How to Make a Cappuccino
Amanda Norcross • August 26, 2021
Of all the specialty coffee drinks, cappuccino feels extra-special, doesn’t it? You might order a drip coffee or latte on a random Tuesday and brew a slow pour-over on a Saturday morning. But cappuccino is the drink you reserve for a special occasion, such as a birthday dinner or vacation.
What’s so special about a cappuccino, though? Does it have more caffeine than a regular cup of coffee? Read on to find out.
How Do You Say Cappuccino?
The correct pronunciation is ka-puh-CHEE-noh, with an emphasis on the “cci” (CHEE) at the end of the word.
What Is a Cappuccino?
Cappuccino is espresso topped with an even layer of steamed milk and milk foam. The popular beverage, which originated in Italy, sometimes comes in variations with cream (instead of milk) and flavoring, such as chocolate powder or syrup (a mocha cappuccino). Traditionally, it’s a 6-ounce drink.
Cappuccino vs. Latte: What’s the Difference?
The cappuccino has three layers: espresso, steamed milk, and steamed milk foam. It is not mixed. A latte has more milk, which is mixed into the drink, and less steamed milk foam.
Here’s another way to think about it: The latte is basically the starting point for all milk drinks, since it’s milk and espresso. When you modify it with factors like the quantity of foam (cappuccino) or temperature (cortado), it becomes a different drink.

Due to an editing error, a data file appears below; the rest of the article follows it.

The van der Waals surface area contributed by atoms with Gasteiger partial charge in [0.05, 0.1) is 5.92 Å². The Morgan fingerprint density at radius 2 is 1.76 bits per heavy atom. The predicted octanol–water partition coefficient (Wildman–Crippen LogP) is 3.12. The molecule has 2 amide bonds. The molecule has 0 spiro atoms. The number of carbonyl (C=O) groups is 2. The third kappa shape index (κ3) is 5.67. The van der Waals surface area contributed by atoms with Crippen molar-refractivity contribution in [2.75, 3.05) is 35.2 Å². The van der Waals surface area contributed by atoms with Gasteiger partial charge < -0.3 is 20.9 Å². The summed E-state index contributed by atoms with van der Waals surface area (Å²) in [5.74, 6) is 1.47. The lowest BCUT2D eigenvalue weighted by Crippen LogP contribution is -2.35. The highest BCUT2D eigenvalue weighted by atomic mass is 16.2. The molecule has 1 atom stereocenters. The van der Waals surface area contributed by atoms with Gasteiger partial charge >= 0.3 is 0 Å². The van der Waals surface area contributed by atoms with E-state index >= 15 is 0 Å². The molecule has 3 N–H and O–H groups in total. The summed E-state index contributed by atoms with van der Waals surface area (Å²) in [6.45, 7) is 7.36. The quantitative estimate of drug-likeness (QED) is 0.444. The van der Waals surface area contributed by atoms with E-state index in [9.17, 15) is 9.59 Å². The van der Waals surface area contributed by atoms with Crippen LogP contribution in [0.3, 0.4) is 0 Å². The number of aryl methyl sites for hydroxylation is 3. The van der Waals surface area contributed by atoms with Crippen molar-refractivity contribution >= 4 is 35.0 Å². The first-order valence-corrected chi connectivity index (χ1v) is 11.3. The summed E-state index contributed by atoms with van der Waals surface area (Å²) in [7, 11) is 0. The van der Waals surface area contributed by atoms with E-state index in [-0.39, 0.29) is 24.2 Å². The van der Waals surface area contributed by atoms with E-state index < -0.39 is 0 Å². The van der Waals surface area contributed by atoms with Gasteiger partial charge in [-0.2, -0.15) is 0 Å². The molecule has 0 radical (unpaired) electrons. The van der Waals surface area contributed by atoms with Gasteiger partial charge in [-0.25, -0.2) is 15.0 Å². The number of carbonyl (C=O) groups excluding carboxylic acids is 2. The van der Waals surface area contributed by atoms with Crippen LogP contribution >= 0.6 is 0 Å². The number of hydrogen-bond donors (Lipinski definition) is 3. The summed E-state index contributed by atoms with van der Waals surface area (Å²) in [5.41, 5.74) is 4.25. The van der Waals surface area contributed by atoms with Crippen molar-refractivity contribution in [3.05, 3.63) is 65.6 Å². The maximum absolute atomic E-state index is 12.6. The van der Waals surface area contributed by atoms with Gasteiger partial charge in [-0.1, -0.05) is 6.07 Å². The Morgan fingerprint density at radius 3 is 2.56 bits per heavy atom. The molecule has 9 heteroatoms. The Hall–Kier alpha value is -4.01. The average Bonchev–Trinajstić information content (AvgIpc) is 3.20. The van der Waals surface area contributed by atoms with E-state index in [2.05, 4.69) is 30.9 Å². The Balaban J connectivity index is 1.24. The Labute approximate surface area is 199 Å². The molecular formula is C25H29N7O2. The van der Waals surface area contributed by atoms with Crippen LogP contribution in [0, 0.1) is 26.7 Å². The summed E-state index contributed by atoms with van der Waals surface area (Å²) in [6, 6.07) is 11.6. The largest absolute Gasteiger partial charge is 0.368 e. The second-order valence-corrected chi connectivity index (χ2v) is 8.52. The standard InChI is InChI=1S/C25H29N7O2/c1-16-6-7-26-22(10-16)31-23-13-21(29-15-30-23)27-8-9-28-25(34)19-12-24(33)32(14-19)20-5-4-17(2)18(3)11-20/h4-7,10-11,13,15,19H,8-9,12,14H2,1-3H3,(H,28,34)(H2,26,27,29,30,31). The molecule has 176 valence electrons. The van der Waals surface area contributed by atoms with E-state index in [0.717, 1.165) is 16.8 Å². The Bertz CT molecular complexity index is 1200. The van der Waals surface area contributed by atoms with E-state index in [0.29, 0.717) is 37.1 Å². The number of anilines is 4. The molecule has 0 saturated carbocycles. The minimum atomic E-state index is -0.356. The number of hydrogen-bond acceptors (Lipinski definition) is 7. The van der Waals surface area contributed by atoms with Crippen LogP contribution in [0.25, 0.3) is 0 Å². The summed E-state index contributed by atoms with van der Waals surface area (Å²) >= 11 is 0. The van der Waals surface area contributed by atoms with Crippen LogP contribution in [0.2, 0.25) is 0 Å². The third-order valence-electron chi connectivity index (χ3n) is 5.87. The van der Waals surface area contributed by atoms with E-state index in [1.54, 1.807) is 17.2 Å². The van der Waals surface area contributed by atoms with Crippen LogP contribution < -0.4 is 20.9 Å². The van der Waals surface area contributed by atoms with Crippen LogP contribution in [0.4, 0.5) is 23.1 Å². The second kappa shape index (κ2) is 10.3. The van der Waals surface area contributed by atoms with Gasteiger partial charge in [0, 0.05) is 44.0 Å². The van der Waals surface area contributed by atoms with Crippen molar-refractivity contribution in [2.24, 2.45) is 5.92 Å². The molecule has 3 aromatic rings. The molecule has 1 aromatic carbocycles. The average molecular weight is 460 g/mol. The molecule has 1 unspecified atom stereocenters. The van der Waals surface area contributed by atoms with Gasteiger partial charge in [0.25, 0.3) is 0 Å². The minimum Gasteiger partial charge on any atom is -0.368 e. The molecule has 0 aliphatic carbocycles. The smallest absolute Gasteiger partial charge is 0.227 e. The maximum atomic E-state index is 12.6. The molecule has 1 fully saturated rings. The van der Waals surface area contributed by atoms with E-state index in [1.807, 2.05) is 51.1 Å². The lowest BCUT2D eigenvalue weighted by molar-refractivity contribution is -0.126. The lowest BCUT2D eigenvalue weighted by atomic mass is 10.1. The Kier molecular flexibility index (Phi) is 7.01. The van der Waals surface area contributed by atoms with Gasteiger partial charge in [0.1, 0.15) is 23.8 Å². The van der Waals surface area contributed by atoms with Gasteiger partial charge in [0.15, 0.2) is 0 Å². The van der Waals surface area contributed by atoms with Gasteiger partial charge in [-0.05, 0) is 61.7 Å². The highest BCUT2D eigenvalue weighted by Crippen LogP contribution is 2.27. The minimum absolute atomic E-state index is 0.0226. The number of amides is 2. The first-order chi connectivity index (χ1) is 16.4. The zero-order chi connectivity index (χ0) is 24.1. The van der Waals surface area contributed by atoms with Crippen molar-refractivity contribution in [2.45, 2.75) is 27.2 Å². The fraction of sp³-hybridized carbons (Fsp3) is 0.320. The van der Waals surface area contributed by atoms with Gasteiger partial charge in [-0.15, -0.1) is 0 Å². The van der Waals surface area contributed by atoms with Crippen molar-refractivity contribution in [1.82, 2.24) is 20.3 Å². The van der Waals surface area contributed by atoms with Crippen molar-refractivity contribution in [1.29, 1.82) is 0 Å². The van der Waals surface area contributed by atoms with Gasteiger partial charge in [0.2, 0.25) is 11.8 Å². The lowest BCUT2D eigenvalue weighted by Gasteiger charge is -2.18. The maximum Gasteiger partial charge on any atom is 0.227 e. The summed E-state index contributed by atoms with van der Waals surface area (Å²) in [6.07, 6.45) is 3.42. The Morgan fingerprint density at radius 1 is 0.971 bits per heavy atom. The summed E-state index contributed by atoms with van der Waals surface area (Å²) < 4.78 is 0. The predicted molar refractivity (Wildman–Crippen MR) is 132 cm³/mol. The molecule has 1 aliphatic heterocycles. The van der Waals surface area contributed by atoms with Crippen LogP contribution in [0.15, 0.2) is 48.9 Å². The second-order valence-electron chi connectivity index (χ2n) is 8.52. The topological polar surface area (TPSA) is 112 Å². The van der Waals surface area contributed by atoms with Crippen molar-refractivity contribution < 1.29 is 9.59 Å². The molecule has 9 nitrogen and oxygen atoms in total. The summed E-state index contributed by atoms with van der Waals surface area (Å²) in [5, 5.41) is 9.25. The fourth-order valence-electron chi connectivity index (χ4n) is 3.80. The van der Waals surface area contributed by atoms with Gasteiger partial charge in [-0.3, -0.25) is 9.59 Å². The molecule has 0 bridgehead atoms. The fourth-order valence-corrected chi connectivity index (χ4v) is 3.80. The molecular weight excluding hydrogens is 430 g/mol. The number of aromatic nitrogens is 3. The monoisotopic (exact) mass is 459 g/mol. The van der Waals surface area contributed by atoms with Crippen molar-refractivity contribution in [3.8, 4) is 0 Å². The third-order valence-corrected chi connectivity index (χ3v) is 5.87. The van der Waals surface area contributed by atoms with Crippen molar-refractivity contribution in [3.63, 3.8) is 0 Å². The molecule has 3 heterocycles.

In terms of caffeine, the content is pretty much the same for both drinks. However, cappuccino may taste stronger than a latte since it has less milk and because the milk isn’t mixed into the espresso.
Cappuccino vs. Macchiato: What’s the Difference?
Macchiato has a shot or two of espresso, just like cappuccino. The difference is a macchiato comes with less milk—just a splash. The caffeine content is similar for both a cappuccino and a macchiato.
Is Cappuccino Stronger Than Coffee?
Since cappuccino is an espresso-based drink and a double shot of espresso has less caffeine than a cup of coffee, it’s not likely that cappuccino is stronger than coffee. Of courfse, this can vary based on where you order it and the type of coffee that’s used.
How to Make a Cappuccino
Want to try making your own cappuccino at home? Follow this three-step recipe.
Total Time: 10 minutes
What You Need
You’ll need an espresso machine with a steam wand or an espresso machine AND handheld milk frother. Don’t own an espresso machine just yet? These are our recommendations for espresso machines, all of which have built-in steam wands.
- 2 ounces of espresso
- ½ cup of milk
Whole milk works best. But if you’re looking for a plant-based alternative, try oat milk, which has a similarly thick consistency. We always recommend Oatly, Pacific Foods and Minor Figures.
Any coffee will work for espresso, but these coffees are especially good for cappuccino.
Pull a shot with your espresso machine using these step-by-step directions.
Next, steam your milk by holding your espresso machine steam wand just below the surface of the milk. You'll know that your milk is ready to pour when your pitcher or cup is too hot to touch for more than two seconds.
- Now that your milk has been steamed, it's time to froth it. Move the tip of your handheld milk frother in and out of the milk to aerate it until it's bubbly.
- Slowly top your espresso with the steamed milk foam and take a sip of your homemade cappuccino! Chef's kiss optional.
How to Make a Mocha Cappuccino
If you're in the mood for a chocolate cappuccino, simply sprinkle some chocolate powder or syrup on top of your drink. Alternatively, you can start with the chocolate, adding a teaspoon or two to the bottom of your mug before pouring the espresso and steamed milk foam over top.
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